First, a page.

Bob Steffen

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I flipped the wing over on my workbench and squared it up again. As with the top aft skin, the bottom aft skin was drilled from back to front.

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The structure went back on the saw horses so I could drill through the spar caps. It is impossible to do that while the wing is on the bench – I am not tall enough! Also, I updrilled half the holes to 1/8″ so I could replenish my stock of silver clecoes.

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I got the wing tip lights from Wicks at this time. These are integrated nav, position and strobe lights and are very compact. They also don’t need a light on the tail since both of them have white lights at the rear and these are visible from the back of the airplane with the proper mounts. I enlarged the machining holes on the nose ribs and inserted snap bushings.

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After drilling the holes through the spar caps, I put the wing back on the bench and draped the leading edge skin and clecoed it to the main spar. Unfortunately, the skin bent in the middle while carrying it resulting in a small crease across the leading edge. The pictures don’t show it too well, but it looks worse in person.

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I ordered another skin from Sonex, but proceeded to drill and cleco the leading edge skin with the idea that I would just swap the new skin for the old one. I first inserted the tubing into the rib holes. This will carry the wires for the lights.

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Another view of the crease right in the middle of the picture.

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My wife helped with the clecoing while I drilled – makes everything so much faster than doing it alone.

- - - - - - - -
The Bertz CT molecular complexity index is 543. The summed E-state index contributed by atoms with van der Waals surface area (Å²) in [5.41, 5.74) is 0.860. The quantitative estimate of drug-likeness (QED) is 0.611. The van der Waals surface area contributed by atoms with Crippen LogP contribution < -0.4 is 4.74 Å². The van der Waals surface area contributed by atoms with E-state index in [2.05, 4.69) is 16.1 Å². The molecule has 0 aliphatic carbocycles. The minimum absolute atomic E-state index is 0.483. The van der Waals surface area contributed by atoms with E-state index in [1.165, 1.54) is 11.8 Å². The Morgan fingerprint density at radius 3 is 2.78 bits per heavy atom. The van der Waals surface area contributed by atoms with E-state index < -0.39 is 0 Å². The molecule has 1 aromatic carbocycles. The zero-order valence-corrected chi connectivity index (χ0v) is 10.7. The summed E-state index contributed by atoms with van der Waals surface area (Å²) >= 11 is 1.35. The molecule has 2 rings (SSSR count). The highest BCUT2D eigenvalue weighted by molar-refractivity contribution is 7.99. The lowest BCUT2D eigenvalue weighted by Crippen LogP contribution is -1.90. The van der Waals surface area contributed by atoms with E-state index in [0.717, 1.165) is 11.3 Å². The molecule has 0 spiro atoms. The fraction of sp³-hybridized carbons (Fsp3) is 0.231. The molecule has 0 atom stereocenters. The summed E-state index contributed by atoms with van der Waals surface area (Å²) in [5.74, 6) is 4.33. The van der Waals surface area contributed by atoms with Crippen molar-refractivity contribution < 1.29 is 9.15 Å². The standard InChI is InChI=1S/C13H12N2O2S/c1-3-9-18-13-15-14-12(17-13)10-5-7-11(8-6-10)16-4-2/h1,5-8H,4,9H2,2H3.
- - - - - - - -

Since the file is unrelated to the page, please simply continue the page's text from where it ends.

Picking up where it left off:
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I turned around the wing and used some ratchet straps to get the holes to line up with the main spar. More drilling and clecoing followed until it was done. I noticed that the crease in the middle didn’t look so bad anymore, probably because the skin is now stretched a little. I decided to cancel the order for a new skin. I’ll see what I can do to remove what’s left of the crease. The options I have are

1. Cut it out and put the landing light in there – I don’t like this option because I want the landing light on the left wing – not the right

2. Leave it as it is

3. Paint the wings and smooth out the crease in that process

I like 2 or 3, but haven’t made up my mind yet.

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I also finished up the “unfinished business” on the ailerons – the two holes that I thought I couldn’t reach. With a combination of force and finesse, and also some luck, I riveted the holes in both the ailerons. The Tech Counselor had said I could go ahead and put a rivet in the middle of those two and ignore the holes, but I am glad I could get this done per plan.

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As it turned out, one of the lights wasn’t working properly. The strobe and position lights don’t work together on the right side light. I sent back the unit to AveoUSA and am waiting for a warranty replacement.

I’ve been working on assembling the right wing over the last few months. Progress has been slow but steady. Here are some pictures.

Fitting the rear spar:

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Wing box all riveted:

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I had a little issue with the holes in the rib flanges not matching to the ones in the spar web while also ensuring the top and bottom rib flanges aligned with the spar caps. I ended up elongating some holes too much and ordered new ribs. Sonex was nice enough to provide the ribs as warranty replacement because I bought both the ribs and the pre-assembled spar from them, and the problems shouldn’t have happened.

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I am finally getting to assembling the wing structure. At a high level, this includes attaching the ribs to the spars and then skinning the entire wing.